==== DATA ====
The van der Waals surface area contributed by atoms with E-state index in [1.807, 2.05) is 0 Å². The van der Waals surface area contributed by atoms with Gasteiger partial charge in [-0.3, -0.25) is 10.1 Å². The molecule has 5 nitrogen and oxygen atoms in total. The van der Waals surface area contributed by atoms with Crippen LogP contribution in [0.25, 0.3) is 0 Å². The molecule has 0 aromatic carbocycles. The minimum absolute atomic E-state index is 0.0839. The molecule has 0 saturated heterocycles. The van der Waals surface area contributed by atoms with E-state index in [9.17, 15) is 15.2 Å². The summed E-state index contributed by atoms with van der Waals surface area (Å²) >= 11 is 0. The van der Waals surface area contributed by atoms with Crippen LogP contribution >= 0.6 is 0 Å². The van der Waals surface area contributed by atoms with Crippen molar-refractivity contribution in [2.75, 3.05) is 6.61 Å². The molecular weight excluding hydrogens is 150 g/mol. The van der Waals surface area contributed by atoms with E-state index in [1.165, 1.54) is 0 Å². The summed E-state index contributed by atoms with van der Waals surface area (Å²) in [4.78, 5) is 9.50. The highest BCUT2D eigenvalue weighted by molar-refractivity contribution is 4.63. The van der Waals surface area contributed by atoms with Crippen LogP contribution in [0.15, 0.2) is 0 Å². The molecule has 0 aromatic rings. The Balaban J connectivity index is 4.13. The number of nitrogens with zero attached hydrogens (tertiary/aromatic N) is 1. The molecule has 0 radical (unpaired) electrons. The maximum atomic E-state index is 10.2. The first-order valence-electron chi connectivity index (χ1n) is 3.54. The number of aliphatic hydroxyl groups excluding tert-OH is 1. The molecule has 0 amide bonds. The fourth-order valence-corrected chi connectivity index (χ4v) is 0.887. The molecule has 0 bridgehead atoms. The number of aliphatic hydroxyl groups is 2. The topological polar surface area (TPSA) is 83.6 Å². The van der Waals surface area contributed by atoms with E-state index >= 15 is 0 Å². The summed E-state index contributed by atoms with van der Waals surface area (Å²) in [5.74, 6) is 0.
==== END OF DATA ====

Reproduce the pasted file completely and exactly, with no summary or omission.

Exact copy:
The van der Waals surface area contributed by atoms with E-state index in [1.807, 2.05) is 0 Å². The van der Waals surface area contributed by atoms with Gasteiger partial charge in [-0.3, -0.25) is 10.1 Å². The molecule has 5 nitrogen and oxygen atoms in total. The van der Waals surface area contributed by atoms with Crippen LogP contribution in [0.25, 0.3) is 0 Å². The molecule has 0 aromatic carbocycles. The minimum absolute atomic E-state index is 0.0839. The molecule has 0 saturated heterocycles. The van der Waals surface area contributed by atoms with E-state index in [9.17, 15) is 15.2 Å². The summed E-state index contributed by atoms with van der Waals surface area (Å²) >= 11 is 0. The van der Waals surface area contributed by atoms with Crippen LogP contribution >= 0.6 is 0 Å². The van der Waals surface area contributed by atoms with Crippen molar-refractivity contribution in [2.75, 3.05) is 6.61 Å². The molecular weight excluding hydrogens is 150 g/mol. The van der Waals surface area contributed by atoms with E-state index in [1.165, 1.54) is 0 Å². The summed E-state index contributed by atoms with van der Waals surface area (Å²) in [4.78, 5) is 9.50. The highest BCUT2D eigenvalue weighted by molar-refractivity contribution is 4.63. The van der Waals surface area contributed by atoms with Crippen LogP contribution in [0.15, 0.2) is 0 Å². The molecule has 0 aromatic rings. The Balaban J connectivity index is 4.13. The number of nitrogens with zero attached hydrogens (tertiary/aromatic N) is 1. The molecule has 0 radical (unpaired) electrons. The maximum atomic E-state index is 10.2. The first-order valence-electron chi connectivity index (χ1n) is 3.54. The number of aliphatic hydroxyl groups excluding tert-OH is 1. The molecule has 0 amide bonds. The fourth-order valence-corrected chi connectivity index (χ4v) is 0.887. The molecule has 0 bridgehead atoms. The number of aliphatic hydroxyl groups is 2. The topological polar surface area (TPSA) is 83.6 Å². The van der Waals surface area contributed by atoms with E-state index >= 15 is 0 Å². The summed E-state index contributed by atoms with van der Waals surface area (Å²) in [5.74, 6) is 0.